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THE DE HAVILAND DH-98 MOSQUITO PR IX ON DISPLAY AT THE DITSONG NATIONAL MUSEUM OF MILITARY HISTORY

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THE DE HAVILAND DH-98 MOSQUITO PR IX ON DISPLAY AT THE DITSONG NATIONAL MUSEUM OF MILITARY HISTORY

Allan Sinclair, DITSONG: National Museum of Military History

The aircraft on display at the DITSONG: National Museum of Military History is a photo-reconnaissance Mark IX which carries the Royal Air Force (RAF) serial number LR 480. In June 1944 it was issued to No 60 Squadron, South African Air Force, stationed in Foggia, Italy. The aircraft was used on photo reconnaissance missions over Italy, Austria and the Balkans. The Squadron was later re-located to San Severo. During this period of service, the aircraft was fitted with new engines.

In December 1944 Col Glynn Davies, DFC, a former Officer Commanding No 60 Squadron then serving with No 2 SAAF Wing, was ordered back to South Africa. He had long wished to attempt a new record time for the flight from Cairo to Pretoria and was allocated LR 480 to make the attempt. Before leaving San Severo for Cairo, every member of No 60 Squadron signed a white plate on the starboard side of the aircraft, which can still be viewed on the aircraft today.

On arrival in Cairo, Davies was joined by Brig Peter Hingeston, the Senior SAAF Staff Officer Middle East, who was to be his companion in the attempt on the record. Their flight, however, ended in disaster at Que Que in Southern Rhodesia (Zimbabwe) when the aircraft landed on a very short landing strip and came to rest in an irrigation ditch seriously damaging the undercarriage and the propellers and ending all hopes of a record flight time.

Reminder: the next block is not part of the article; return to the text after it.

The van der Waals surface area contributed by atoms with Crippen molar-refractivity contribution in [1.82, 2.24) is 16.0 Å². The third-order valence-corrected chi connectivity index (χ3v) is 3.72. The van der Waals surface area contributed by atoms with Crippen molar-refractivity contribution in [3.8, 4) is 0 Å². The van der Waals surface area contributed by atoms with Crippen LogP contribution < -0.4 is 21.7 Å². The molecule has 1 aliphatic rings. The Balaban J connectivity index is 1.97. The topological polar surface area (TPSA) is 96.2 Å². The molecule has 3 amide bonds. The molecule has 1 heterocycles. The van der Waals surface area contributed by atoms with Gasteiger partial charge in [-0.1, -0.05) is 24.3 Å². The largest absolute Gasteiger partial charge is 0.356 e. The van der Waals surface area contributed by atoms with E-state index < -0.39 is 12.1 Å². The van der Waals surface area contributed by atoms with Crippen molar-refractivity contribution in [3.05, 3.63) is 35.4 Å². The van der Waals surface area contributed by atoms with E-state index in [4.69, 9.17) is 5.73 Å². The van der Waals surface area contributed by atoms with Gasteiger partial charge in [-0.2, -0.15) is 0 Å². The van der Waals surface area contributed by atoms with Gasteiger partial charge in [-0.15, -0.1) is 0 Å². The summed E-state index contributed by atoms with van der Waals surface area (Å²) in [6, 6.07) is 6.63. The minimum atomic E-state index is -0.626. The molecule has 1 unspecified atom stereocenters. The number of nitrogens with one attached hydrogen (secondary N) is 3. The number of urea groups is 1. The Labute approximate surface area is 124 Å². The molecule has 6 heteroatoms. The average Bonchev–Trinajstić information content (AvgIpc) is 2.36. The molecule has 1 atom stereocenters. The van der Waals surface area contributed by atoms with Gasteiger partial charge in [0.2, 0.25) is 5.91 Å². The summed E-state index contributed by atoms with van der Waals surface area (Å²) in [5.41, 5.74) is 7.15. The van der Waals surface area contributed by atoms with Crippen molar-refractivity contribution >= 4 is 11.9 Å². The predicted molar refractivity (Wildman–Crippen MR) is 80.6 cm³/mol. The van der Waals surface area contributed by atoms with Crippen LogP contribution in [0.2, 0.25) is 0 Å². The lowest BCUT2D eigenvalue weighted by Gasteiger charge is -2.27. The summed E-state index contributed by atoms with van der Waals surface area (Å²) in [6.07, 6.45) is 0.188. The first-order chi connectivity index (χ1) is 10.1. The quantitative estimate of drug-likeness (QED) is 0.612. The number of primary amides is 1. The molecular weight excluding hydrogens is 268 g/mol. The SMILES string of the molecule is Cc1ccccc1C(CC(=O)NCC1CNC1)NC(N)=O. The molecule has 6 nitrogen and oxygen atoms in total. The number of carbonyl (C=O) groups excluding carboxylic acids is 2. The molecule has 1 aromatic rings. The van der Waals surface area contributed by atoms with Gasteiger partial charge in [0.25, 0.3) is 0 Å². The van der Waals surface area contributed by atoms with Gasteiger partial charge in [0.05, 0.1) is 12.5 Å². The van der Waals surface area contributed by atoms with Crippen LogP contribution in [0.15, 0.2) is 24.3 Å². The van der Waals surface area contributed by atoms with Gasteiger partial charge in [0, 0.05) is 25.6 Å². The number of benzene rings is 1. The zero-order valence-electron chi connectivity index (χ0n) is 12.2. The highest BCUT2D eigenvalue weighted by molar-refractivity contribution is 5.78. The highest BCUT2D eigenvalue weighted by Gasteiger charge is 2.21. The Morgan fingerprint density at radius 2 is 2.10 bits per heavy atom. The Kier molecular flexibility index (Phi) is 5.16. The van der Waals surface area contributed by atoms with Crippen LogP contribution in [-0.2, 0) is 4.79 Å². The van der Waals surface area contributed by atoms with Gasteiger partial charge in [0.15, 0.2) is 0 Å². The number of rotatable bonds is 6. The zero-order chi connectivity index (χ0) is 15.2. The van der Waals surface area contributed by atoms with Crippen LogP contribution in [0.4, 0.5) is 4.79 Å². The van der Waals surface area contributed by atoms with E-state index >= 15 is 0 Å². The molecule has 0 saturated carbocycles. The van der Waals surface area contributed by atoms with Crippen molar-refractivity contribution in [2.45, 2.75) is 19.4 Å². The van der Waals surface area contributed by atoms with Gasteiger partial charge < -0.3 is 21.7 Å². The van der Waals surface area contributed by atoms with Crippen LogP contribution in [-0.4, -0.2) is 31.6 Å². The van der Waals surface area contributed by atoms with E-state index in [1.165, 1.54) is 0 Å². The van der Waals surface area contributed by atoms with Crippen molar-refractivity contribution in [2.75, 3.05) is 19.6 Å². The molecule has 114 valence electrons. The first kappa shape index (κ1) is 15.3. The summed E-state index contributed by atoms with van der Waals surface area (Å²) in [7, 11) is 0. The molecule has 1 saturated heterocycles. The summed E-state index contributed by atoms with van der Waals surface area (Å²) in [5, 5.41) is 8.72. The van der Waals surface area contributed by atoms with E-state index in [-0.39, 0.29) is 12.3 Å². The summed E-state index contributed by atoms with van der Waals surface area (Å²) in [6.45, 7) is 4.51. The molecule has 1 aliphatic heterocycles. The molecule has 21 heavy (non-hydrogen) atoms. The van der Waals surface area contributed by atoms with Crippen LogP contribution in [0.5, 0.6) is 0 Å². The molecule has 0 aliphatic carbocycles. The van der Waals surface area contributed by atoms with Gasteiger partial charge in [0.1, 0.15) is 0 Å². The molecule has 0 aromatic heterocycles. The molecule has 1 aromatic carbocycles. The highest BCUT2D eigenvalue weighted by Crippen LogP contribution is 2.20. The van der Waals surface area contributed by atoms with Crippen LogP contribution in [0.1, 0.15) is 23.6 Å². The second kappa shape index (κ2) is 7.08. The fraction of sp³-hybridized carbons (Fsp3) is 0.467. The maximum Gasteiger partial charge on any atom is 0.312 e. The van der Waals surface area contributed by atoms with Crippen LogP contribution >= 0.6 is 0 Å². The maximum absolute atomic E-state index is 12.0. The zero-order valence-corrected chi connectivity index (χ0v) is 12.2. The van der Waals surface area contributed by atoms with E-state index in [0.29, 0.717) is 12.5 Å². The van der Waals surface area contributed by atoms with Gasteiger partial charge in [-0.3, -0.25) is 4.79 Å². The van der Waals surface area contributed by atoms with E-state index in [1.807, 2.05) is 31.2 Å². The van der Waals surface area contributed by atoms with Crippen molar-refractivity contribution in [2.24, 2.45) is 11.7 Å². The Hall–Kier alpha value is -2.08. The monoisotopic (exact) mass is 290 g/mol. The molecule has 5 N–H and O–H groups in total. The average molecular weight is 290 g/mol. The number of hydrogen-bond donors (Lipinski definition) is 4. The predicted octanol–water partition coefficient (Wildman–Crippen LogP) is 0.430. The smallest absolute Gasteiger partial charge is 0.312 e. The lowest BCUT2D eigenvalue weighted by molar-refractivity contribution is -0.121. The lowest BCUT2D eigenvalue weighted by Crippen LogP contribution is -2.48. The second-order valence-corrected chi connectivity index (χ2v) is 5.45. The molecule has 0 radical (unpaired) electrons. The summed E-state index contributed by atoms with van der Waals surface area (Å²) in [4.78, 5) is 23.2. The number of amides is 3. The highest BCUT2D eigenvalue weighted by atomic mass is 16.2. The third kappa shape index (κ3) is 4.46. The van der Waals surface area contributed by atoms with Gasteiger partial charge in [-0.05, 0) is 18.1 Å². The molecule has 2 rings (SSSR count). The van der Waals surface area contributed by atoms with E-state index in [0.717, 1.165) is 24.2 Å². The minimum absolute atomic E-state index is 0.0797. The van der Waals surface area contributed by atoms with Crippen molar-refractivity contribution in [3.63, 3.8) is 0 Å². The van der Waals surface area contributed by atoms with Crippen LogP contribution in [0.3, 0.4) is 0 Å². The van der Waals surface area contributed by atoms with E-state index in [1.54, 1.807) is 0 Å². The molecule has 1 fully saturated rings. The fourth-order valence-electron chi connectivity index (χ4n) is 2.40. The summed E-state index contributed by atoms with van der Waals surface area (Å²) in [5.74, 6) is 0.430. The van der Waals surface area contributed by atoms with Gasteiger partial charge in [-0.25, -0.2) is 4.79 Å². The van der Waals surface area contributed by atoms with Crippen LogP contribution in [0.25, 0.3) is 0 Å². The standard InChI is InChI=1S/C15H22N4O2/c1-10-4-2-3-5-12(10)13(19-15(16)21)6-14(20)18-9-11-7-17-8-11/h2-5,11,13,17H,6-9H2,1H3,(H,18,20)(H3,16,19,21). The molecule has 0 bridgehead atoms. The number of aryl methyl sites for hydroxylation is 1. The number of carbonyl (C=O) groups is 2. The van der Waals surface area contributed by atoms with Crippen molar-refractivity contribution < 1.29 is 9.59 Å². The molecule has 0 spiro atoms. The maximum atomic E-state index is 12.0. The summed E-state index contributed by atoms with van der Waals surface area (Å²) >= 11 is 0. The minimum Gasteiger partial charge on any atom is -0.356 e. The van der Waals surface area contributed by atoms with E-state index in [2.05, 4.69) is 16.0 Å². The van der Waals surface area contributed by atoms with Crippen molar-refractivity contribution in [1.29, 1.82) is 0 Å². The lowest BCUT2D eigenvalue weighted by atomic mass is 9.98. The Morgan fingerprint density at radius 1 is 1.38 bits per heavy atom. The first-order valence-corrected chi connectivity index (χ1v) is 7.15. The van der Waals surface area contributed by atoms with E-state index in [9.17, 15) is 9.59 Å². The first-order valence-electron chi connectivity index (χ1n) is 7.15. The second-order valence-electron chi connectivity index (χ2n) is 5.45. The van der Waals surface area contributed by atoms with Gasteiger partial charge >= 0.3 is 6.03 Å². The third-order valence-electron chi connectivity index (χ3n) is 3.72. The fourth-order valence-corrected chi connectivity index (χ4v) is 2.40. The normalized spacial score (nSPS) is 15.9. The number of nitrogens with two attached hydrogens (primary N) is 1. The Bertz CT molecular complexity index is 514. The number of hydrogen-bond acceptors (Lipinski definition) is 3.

A team from RAF Thornhill, led by Cpl, Dick Whittingham, was tasked to carry out repairs, a job which took some 20 months as no parts were available in Southern Rhodesia and all parts had to be obtained from sources as far distant as the Middle East. At the time another Mosquito from No 60 Squadron was damaged while landing at Kumalo near Bulawayo and the tailplane from LR 480 was used to repair this aircraft. In return, the damaged tailplane from the repair Mosquito was fitted to LR 480. Since no ‘PR Blue’ paint was available at Thornhill, the repaired portions of LR 480 were painted silver.

On 26 August 1946, a SAAF crew under the command of Capt P J Stofberg air tested the aircraft and flew it back to Pretoria. Before delivering the aircraft to the SAAF crew, Cpl Whittingham added his signature to the panel on the fuselage. On arrival in Pretoria, the aircraft was placed in storage at 15 Air Depot and presented to the Museum in 1948. By then it had flown a total of 219 hours.

References

Jackson, A J, 1962 De Havilland Aircraft since 1909 (London: Putnam).
1916 & 1919, Jane’s All the World’s Aircraft (London, Jane’s).
Spear, J H A, 1991 A Catalogue of the Aircraft and Aircraft Engines on Display at the SA (DITSONG: National Museum of Military History (Johannesburg: DNMMH).

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